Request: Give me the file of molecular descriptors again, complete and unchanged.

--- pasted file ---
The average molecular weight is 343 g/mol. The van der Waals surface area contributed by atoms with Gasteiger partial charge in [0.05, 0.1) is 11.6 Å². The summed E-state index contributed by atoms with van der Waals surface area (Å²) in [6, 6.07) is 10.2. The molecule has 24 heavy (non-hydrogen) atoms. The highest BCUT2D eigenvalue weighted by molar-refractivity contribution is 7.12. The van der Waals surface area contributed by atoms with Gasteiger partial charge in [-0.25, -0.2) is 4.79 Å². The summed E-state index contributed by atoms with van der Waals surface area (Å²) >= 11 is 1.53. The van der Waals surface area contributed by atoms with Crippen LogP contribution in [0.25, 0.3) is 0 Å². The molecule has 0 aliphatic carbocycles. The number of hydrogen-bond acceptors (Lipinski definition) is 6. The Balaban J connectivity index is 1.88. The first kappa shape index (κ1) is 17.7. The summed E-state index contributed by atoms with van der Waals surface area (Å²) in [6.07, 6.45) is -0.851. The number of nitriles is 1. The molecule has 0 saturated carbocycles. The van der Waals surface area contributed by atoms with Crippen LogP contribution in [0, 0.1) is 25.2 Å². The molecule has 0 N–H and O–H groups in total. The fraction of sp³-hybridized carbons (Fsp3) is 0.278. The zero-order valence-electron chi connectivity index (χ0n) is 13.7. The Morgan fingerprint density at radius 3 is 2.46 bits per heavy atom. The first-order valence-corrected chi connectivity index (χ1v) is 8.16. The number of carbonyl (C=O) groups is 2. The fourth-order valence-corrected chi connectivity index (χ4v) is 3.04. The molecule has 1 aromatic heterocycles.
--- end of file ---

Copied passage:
The average molecular weight is 343 g/mol. The van der Waals surface area contributed by atoms with Gasteiger partial charge in [0.05, 0.1) is 11.6 Å². The summed E-state index contributed by atoms with van der Waals surface area (Å²) in [6, 6.07) is 10.2. The molecule has 24 heavy (non-hydrogen) atoms. The highest BCUT2D eigenvalue weighted by molar-refractivity contribution is 7.12. The van der Waals surface area contributed by atoms with Gasteiger partial charge in [-0.25, -0.2) is 4.79 Å². The summed E-state index contributed by atoms with van der Waals surface area (Å²) >= 11 is 1.53. The van der Waals surface area contributed by atoms with Crippen LogP contribution in [0.25, 0.3) is 0 Å². The molecule has 0 aliphatic carbocycles. The number of hydrogen-bond acceptors (Lipinski definition) is 6. The Balaban J connectivity index is 1.88. The first kappa shape index (κ1) is 17.7. The summed E-state index contributed by atoms with van der Waals surface area (Å²) in [6.07, 6.45) is -0.851. The number of nitriles is 1. The molecule has 0 saturated carbocycles. The van der Waals surface area contributed by atoms with Crippen LogP contribution in [0, 0.1) is 25.2 Å². The molecule has 0 N–H and O–H groups in total. The fraction of sp³-hybridized carbons (Fsp3) is 0.278. The zero-order valence-electron chi connectivity index (χ0n) is 13.7. The Morgan fingerprint density at radius 3 is 2.46 bits per heavy atom. The first-order valence-corrected chi connectivity index (χ1v) is 8.16. The number of carbonyl (C=O) groups is 2. The fourth-order valence-corrected chi connectivity index (χ4v) is 3.04. The molecule has 1 aromatic heterocycles.